Tuesday, July 31, 2018

Q&A: r/K and design

RM wonders if games are becoming more targeted to the r/selected:
Would it be correct to say videogames from the last 10+ years are generally targeted at an r-selected audience?

The first time I noticed a change in videogame mechanic and map design was when I went from playing the multiplayer mode for Modern Warfare 1 (released in 2007) to playing the multiplayer mode for Modern Warfare 2 (released in 2009).

In Modern Warfare 1, the generally larger maps meant more open spaces and sections of the map off the beaten path. The maps were large enough to sneak past the enemy team or attempt flanking maneuvers, even with two teams of 24 players. This map design discouraged running around like a headless chicken, because the snipers on the other team would take you out in seconds if you played that way, and it wasn't fun to spend all your game time doing the same 30 second run from your team's spawn. The game encouraged more investment in each life and a longer time preference. The maps in Modern Warfare 1 encouraged cooperation and thoughtfulness.

In Modern Warfare 2, the generally smaller maps had fewer open spaces and sections of the map off the beaten path. Most maps were crowded with two teams of 9 players, and the maps had pretty direct routes that funneled the teams toward each other. This map design encouraged running around like a headless chicken, because most of the battles were fought inside the 10-yard range. If you used your explosives and took a spray-and-pray approach, you'd probably take somebody out before you died yourself. When you did die, you'd respawn with a full loadout, usually close to the action. Modern Warfare 2's maps discouraged cooperation and thoughtfulness.

I'm interested to know if you think r/K selection applies to videogame design and the games' intended players.
Yes, this is almost certainly true in the broader sense. It is probably not a conscious design decision made by someone conversant with selection theory, it's probably just an attempt to make things more "accessible" and "appealing to the casual player" that reflects the larger cultural shift towards the r/selected population. But the essential effect is the same; one could even build a mathematical model demonstrating this by comparing the average number of player-lives lost in a similar time period in one game versus the other.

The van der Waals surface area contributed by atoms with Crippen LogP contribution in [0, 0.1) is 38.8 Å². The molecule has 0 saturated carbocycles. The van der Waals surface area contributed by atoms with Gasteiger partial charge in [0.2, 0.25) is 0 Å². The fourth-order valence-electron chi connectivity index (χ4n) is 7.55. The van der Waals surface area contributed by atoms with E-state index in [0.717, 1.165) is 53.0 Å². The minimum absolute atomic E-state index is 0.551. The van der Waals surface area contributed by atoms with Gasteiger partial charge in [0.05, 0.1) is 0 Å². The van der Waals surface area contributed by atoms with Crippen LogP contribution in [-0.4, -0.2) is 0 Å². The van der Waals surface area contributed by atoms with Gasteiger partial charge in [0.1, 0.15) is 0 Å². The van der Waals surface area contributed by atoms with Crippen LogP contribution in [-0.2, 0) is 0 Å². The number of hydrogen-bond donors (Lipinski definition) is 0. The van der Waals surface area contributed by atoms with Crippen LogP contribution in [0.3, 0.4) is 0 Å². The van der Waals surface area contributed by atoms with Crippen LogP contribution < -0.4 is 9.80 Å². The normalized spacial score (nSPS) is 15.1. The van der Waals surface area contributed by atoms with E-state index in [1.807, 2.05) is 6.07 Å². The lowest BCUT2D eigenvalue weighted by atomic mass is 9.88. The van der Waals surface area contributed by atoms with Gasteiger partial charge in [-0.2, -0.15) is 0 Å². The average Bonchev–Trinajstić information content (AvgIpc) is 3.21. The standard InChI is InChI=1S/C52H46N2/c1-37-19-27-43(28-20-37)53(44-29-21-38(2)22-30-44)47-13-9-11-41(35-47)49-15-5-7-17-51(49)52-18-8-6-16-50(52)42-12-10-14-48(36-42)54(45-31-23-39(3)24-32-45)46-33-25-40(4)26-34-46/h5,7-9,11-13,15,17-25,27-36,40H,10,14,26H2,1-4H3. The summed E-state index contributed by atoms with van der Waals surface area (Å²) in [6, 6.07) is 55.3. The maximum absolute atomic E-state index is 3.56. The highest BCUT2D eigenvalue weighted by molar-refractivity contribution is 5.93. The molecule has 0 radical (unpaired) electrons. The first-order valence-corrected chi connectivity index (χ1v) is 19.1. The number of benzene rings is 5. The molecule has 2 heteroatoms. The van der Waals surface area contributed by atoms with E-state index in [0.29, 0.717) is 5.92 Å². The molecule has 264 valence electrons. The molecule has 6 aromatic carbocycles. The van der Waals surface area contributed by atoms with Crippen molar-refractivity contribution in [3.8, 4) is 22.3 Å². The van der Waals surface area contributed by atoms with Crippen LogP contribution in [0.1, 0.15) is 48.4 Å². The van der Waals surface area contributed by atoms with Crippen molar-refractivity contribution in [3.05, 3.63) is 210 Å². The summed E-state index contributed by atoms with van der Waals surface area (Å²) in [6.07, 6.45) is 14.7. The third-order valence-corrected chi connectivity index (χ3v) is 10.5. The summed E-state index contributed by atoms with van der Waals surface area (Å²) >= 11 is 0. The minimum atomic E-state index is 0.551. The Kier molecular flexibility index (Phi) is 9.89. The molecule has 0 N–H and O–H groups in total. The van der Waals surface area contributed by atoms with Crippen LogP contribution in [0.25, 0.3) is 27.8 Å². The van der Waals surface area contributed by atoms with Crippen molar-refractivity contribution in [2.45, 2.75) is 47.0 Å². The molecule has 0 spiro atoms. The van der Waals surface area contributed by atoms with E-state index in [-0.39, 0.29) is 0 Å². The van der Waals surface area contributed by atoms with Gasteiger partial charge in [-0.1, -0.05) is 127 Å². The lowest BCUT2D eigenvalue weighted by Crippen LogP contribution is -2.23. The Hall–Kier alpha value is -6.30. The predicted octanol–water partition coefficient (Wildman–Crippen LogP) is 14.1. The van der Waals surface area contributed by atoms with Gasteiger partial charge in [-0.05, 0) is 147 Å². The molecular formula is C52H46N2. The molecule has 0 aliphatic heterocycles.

In the game that appeals to the r/selected, the number of lives would be higher, the average in-game lifespan would be shorter, and there would be less benefit to being patient and exhibiting longer time preferences.


  1. The question is then, were the original shooter games; Doom, Quake, UT, Duke Nukem, all some sort of aberration? Coming before MW, yet with massively exaggerated "twitch, shoot, die, respawn" mechanics. Compare this to the modern MMO style games that demand hundreds of hours of patient, methodical gameplay with specific goals in mind over the course of weeks and months IRL.

    1. Spoken like somebody who never saw actual high-level duel(where everybody knows how to shoot well) in Quake. It is literally shooter chess with dozens of variables to keep in mind while comnstantly trying to outsmart the opponent doing the same.

      For the same reasons, arena shooter genre is more or less dead for nearly 15 years now.

  2. More likely, players were complaining that they didn't know where the enemy was and it made it boring. Take a look at e.g. Metal Gear Online. half the game is searching for an enemy that has invisibility and a mechanic built around sneaking. It's not fun at all. Contrast that with the other extreme: Titanfall 2 which is all about getting up in each other's faces and moving as fast as possible. It's a much more enjoyable experience.

    Modern Warfare 1 would probably be a much better experience if you had hundreds of players on each side like an actual battle. 24 man teams don't make for epic battles.

  3. Now I see why I never liked that sort of games but my more r selected friends do